by Mahogany Waldon
With the almost imminent closure of various Historically Black Colleges and Universities due to low enrollment and financial downfall, Black colleges across the nation are doing what they can to improve admission rates; Norfolk State is no exception.
The university’s “First View” program will begin on April 18 and will give prospective students an opportunity to visit the campus. Despite the “First View” program, Norfolk State will not only have to compete for admissions, due to the fact that they are an Historically Black college, but also due to the fact that they are one of the schools that has struggled this past year. In December of last year, news went out that the Southern Association of Colleges and Schools placed the university on a twelve month probation. The university is now faced with the task of finding new incentives to gain students in wake of its earlier setback.
Regardless of the probation, students and faculty alike still maintain a degree of pride throughout campus that things are definitely improving. The university is also continuing to defy the odds on a national scale. The Norfolk State University Honda Campus All-Star Challenge quiz team advanced to the semifinal round at the annual HBCU National Quiz Championship this year and Dr. Mikhail Noginov, a professor in the Department of Physics, was named a Virginia Outstanding Scientist by Gov. Terry McAuliffe. The university is also growing its Living Learning Communities program that allows students to be engaged with their peers on and off campus.
Dr. Andrew Arroyo of the Department of Interdisciplinary Studies provided research this year at the university’s Undergraduate Research Symposium on Historically Black Colleges and the non-black students that attend them. To some, his research may be surprising due to the fact that most people associate Historically Black Colleges and Universities (HBCUs) with the Black community. This assumption, while valid, is not always the case. The idea of opening HBCUs to non-black students has been an ever-present matter since the founding of many schools of color.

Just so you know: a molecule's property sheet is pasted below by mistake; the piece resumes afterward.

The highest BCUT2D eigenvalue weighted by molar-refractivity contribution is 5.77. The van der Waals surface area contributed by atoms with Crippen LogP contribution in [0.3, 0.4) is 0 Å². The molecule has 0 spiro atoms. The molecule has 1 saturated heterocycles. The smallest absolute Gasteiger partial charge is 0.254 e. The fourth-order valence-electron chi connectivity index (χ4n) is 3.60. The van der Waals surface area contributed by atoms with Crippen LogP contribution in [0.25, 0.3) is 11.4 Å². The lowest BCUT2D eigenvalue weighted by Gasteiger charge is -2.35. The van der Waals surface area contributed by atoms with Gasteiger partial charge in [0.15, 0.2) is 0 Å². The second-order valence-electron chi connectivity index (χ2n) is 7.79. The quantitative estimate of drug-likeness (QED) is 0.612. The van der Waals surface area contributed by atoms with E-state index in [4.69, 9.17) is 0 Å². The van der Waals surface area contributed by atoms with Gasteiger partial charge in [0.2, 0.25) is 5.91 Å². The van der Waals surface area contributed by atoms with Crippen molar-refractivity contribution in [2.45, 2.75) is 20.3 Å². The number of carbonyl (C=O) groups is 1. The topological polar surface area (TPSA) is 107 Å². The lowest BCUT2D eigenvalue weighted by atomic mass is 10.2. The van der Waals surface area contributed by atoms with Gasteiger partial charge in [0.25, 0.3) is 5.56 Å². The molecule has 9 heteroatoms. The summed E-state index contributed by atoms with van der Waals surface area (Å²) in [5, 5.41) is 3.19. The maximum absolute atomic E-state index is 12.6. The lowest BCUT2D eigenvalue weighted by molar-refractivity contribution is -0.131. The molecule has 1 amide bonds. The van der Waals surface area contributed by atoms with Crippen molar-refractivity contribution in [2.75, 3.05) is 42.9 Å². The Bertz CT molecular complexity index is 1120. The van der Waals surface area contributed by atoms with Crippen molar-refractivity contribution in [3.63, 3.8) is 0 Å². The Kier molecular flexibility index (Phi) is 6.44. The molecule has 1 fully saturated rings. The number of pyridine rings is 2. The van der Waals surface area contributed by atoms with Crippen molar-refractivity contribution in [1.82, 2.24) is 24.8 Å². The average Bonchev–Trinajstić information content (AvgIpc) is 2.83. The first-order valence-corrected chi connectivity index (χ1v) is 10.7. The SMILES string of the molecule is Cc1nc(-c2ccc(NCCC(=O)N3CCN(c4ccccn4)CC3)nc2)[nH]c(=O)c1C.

According to Dr. Arroyo “the latest research demonstrates that HBCUs are excellent choices for all students, regardless of race. It’s also critical to remember that HBCUs have never discriminated against any populations. That’s part of what makes HBCUs unique. We have no history of segregation or discrimination. So, it’s important to be clear that we are open to all students, and we always have.”
When it comes to improving admissions at Norfolk State specifically, Dr. Arroyo ensures the university is on the right track and is taking “new initiatives geared towards the continuous improvement of admissions,” but he believes it’s the students who are on the front lines of the battle for admissions.
“Students themselves can move the needle on admissions numbers probably more than any other group of stakeholders,” Arroyo said. “Take pride in your institution. Influence friends and family to become Spartans. Wear your school gear and colors with pride everywhere you go. Bleed Green and Gold. Determine to be a cut above. Make people in your circles of influence want to be like you. Give them reasons to look up to you. Then, when the time is right, tell them about NSU. If each student recruits just one person, the entire landscape of NSU can be transformed. We owe it to the brave founders of this institution, we owe it to future generations who will need this place, and we owe it to ourselves.”